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Technology and the Law
12-16-2008 | 11:24 AM
Cyberspace is a metaphor used to describe the nonphysical, virtual terrain created by computer systems. (The prefix "cyber" means anything related to computers or to the Internet.) Like physical space, cyberspace contains objects (files, mail messages, graphics, etc.) and different modes of transportation and delivery. Unlike real space, exploring cyberspace does not require any physical movement other than pressing keys on a keyboard or moving a computer mouse. The following definitions are general terms related to cyberspace.
An enormous and rapidly growing system of linked computer networks, connecting millions of computers worldwide, that facilitate data communication services such as remote login, file transfer, electronic mail (e-mail), the World Wide Web, and newsgroups. Using TCP/IP, also called the Internet protocol suite, the Internet assigns every online computer a unique Internet address, also called an IP address, so that any two connected computers can locate each other on the network and exchange data. "Online" means connected to a network or, more commonly, the Internet. "Protocol" is a standard in data communications and networking that specifies the format of data as well as the rules to be followed.
World Wide Web.
A global hypertext system or "Web" that uses the Internet as its transport mechanism. Communication between Web clients (browsers) and Web servers is defined by the Hypertext Transport Protocol (HTTP). In a hypertext system, users navigate by clicking a hyperlink embedded in the current document; this action displays a second document in the same or a separate browser window. Web documents are created using HTML or XHTML, a declarative markup language. Incorporating hypermedia (graphics, sounds, animations, and video), the Web has become the ideal medium for publishing information on the Internet and serves as a platform for the emerging electronic economy.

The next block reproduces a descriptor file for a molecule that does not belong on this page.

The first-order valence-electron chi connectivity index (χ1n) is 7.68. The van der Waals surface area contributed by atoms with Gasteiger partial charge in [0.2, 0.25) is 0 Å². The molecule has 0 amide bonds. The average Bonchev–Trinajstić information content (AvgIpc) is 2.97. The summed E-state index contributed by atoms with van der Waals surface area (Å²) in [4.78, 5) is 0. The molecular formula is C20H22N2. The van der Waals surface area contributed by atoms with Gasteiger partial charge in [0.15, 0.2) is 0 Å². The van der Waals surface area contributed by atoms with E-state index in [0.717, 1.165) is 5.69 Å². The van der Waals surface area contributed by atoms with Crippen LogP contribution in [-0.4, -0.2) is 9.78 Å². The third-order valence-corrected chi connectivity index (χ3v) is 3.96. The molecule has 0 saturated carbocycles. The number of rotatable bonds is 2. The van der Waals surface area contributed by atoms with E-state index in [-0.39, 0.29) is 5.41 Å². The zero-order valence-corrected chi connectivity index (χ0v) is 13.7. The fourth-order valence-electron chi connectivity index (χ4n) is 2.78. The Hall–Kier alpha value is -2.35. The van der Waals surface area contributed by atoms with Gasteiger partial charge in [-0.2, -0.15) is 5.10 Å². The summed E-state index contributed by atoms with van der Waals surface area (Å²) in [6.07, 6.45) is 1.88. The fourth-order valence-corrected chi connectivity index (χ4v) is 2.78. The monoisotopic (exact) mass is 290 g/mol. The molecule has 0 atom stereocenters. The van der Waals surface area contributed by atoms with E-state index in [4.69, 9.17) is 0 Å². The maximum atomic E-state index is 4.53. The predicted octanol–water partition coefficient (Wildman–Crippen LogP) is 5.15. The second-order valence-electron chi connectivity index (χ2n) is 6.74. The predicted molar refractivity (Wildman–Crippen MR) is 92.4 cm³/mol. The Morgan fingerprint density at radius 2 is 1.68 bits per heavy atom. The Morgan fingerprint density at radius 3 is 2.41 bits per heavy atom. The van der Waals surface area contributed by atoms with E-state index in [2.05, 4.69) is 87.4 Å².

In a computer network, a group of computers that are administered as a unit. On the Internet, this term refers to all the computers that are collectively addressable within one of the four parts of an Internet Protocol (IP) address. For example, the first part of an IP address specifies the number of a computer network. All the computers within this network are part of the same domain.
In the system of domain names used to identify individual Internet computers, a single word or abbreviation that makes up part of a computer's unique name. Consider this unique, fictitious name: (cool.law. nwu.edu). "Cool" is a specific computer in the "law" school at Northwestern University (nwu). At the end of the series of domain names is the top-level domain (here, edu), which includes hundreds of colleges and universities throughout the United States.
Domain name system (DNS).
In the Internet, the conceptual system, standards, and names that make up the hierarchical organization of the Internet into named domains.
Abbreviation for Internet Protocol. It is the standard that describes how an Internet-connected computer should break data down into packets for transmission across the network, and how those packets should be addressed so that they arrive at their destination. IP is the connectionless part of the TCP/IP protocols. The Transmission Control Protocol (TCP) specifies how two Internet computers can establish a reliable data link.
Abbreviation for uniform resource identifier. In the Hypertext Transfer Protocol (HTTP), a string of characters that identifies an Internet resource, including the type of resource and its location. There are two types of URIs: uniform resource locators (URLs) and relative URLs (RELURLs).
An acronym for uniform resource locator. On the World Wide Web, it is one of two basic kinds of URIs. It is the string of characters that precisely identifies an Internet resource's type and location. For example, consider the following fictitious URL: